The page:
John Medaglia, PhD, applies models and methods developed in neuropsychology, cognitive neuroscience, and network science to optimize brain function. His research group studies control and the human brain – how people control themselves and how control theory can guide noninvasive brain interventions. The laboratory uses network-based approaches in diverse data modalities including neuroimaging (MRI, fNIRS, EEG), brain stimulation (TMS, tDCS), and behavioral assessment (neuropsychology, cognitive psychology) to meet these goals. Lab members additionally study public perceptions and moral attitudes toward cognitive optimization.
Impact in Science and Society
Medaglia and members of the Cognitive Neuroengineering and Wellbeing Laboratory (CogNeW) use neuroscience and psychology in individuals to promote wellbeing and improve treatments with brain stimulation. They use advanced network analysis and brain stimulation to study and improve self-control in health and disorders like dementia, ADHD, and stroke. In addition, CogNeW laboratory studies how the public and professionals view cognitive enhancement – improving the mind – with education and technology.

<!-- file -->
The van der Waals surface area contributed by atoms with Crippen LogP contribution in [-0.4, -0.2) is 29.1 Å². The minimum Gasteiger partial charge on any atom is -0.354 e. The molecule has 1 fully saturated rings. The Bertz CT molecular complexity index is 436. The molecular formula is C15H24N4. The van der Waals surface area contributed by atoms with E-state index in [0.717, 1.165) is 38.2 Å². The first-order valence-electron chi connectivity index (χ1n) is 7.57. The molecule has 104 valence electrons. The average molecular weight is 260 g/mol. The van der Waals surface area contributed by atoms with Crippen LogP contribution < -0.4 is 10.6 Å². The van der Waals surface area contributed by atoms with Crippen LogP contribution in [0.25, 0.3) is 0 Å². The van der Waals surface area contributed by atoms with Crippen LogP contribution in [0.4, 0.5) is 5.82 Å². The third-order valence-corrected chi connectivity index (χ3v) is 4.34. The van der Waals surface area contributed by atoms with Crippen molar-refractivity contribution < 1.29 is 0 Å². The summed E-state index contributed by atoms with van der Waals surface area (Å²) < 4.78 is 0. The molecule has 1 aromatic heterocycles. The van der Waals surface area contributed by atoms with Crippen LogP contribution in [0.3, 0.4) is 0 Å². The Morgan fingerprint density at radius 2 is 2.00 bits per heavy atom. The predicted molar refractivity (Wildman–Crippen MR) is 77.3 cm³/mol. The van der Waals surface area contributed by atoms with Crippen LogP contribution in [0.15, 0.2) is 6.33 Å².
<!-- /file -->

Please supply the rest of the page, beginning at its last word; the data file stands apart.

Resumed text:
While new techniques are exciting, it’s important to understand the ethical and moral context of enhancing individuals. The public contributes funding and votes to what is preferable to research and use at home, in clinics, and in classrooms, but we know little about how their beliefs guide their actions. Medaglia and his team study what people think is right and wrong to do to help shape public policy and educate people about the stakes and possibilities in human enhancement. Medaglia also works closely with students to run a “Power and Privilege in Professional Psychology” series to improve equity in the field.